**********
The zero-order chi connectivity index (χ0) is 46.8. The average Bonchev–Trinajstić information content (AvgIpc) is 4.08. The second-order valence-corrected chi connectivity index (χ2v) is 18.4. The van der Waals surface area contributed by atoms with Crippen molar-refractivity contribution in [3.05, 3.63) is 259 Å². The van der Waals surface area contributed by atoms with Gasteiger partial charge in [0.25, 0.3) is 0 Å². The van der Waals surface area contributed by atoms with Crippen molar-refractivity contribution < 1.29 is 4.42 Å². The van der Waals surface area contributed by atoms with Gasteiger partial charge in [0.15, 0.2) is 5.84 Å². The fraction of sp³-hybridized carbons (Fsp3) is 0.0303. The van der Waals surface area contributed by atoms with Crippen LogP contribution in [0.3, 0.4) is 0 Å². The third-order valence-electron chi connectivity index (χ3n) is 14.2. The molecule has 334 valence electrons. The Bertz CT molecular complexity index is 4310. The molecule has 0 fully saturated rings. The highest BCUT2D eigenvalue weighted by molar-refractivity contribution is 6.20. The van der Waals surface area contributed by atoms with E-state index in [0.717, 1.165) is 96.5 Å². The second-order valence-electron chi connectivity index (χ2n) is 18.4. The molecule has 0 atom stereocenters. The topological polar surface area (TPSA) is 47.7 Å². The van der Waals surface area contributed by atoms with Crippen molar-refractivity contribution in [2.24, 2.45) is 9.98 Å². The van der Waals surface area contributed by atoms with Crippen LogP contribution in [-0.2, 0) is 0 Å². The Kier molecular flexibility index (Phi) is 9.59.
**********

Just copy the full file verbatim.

The zero-order chi connectivity index (χ0) is 46.8. The average Bonchev–Trinajstić information content (AvgIpc) is 4.08. The second-order valence-corrected chi connectivity index (χ2v) is 18.4. The van der Waals surface area contributed by atoms with Crippen molar-refractivity contribution in [3.05, 3.63) is 259 Å². The van der Waals surface area contributed by atoms with Gasteiger partial charge in [0.25, 0.3) is 0 Å². The van der Waals surface area contributed by atoms with Crippen molar-refractivity contribution < 1.29 is 4.42 Å². The van der Waals surface area contributed by atoms with Gasteiger partial charge in [0.15, 0.2) is 5.84 Å². The fraction of sp³-hybridized carbons (Fsp3) is 0.0303. The van der Waals surface area contributed by atoms with Crippen LogP contribution in [0.3, 0.4) is 0 Å². The third-order valence-electron chi connectivity index (χ3n) is 14.2. The molecule has 334 valence electrons. The Bertz CT molecular complexity index is 4310. The molecule has 0 fully saturated rings. The highest BCUT2D eigenvalue weighted by molar-refractivity contribution is 6.20. The van der Waals surface area contributed by atoms with E-state index in [0.717, 1.165) is 96.5 Å². The second-order valence-electron chi connectivity index (χ2n) is 18.4. The molecule has 0 atom stereocenters. The topological polar surface area (TPSA) is 47.7 Å². The van der Waals surface area contributed by atoms with Crippen molar-refractivity contribution in [2.24, 2.45) is 9.98 Å². The van der Waals surface area contributed by atoms with Crippen LogP contribution in [-0.2, 0) is 0 Å². The Kier molecular flexibility index (Phi) is 9.59.